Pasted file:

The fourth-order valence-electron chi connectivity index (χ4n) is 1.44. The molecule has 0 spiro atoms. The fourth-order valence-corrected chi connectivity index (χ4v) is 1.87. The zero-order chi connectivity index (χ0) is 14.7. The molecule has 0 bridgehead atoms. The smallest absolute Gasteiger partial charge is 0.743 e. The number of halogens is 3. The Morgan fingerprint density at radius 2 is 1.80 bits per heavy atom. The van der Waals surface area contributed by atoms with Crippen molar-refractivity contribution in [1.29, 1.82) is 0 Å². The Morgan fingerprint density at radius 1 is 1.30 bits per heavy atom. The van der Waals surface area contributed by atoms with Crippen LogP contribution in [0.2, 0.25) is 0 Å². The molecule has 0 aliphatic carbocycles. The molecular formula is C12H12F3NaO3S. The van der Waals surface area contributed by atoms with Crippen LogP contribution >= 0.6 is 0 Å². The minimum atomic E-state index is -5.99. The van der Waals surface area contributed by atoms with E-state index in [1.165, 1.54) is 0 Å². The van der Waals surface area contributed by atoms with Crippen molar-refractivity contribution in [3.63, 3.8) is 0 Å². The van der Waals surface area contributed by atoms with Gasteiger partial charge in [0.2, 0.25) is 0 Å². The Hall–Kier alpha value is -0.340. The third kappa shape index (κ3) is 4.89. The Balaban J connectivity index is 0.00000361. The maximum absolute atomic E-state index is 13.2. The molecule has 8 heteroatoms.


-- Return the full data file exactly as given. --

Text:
The fourth-order valence-electron chi connectivity index (χ4n) is 1.44. The molecule has 0 spiro atoms. The fourth-order valence-corrected chi connectivity index (χ4v) is 1.87. The zero-order chi connectivity index (χ0) is 14.7. The molecule has 0 bridgehead atoms. The smallest absolute Gasteiger partial charge is 0.743 e. The number of halogens is 3. The Morgan fingerprint density at radius 2 is 1.80 bits per heavy atom. The van der Waals surface area contributed by atoms with Crippen molar-refractivity contribution in [1.29, 1.82) is 0 Å². The Morgan fingerprint density at radius 1 is 1.30 bits per heavy atom. The van der Waals surface area contributed by atoms with Crippen LogP contribution in [0.2, 0.25) is 0 Å². The molecule has 0 aliphatic carbocycles. The molecular formula is C12H12F3NaO3S. The van der Waals surface area contributed by atoms with Crippen LogP contribution >= 0.6 is 0 Å². The minimum atomic E-state index is -5.99. The van der Waals surface area contributed by atoms with E-state index in [1.165, 1.54) is 0 Å². The van der Waals surface area contributed by atoms with Crippen molar-refractivity contribution in [3.63, 3.8) is 0 Å². The van der Waals surface area contributed by atoms with Gasteiger partial charge in [0.2, 0.25) is 0 Å². The Hall–Kier alpha value is -0.340. The third kappa shape index (κ3) is 4.89. The Balaban J connectivity index is 0.00000361. The maximum absolute atomic E-state index is 13.2. The molecule has 8 heteroatoms.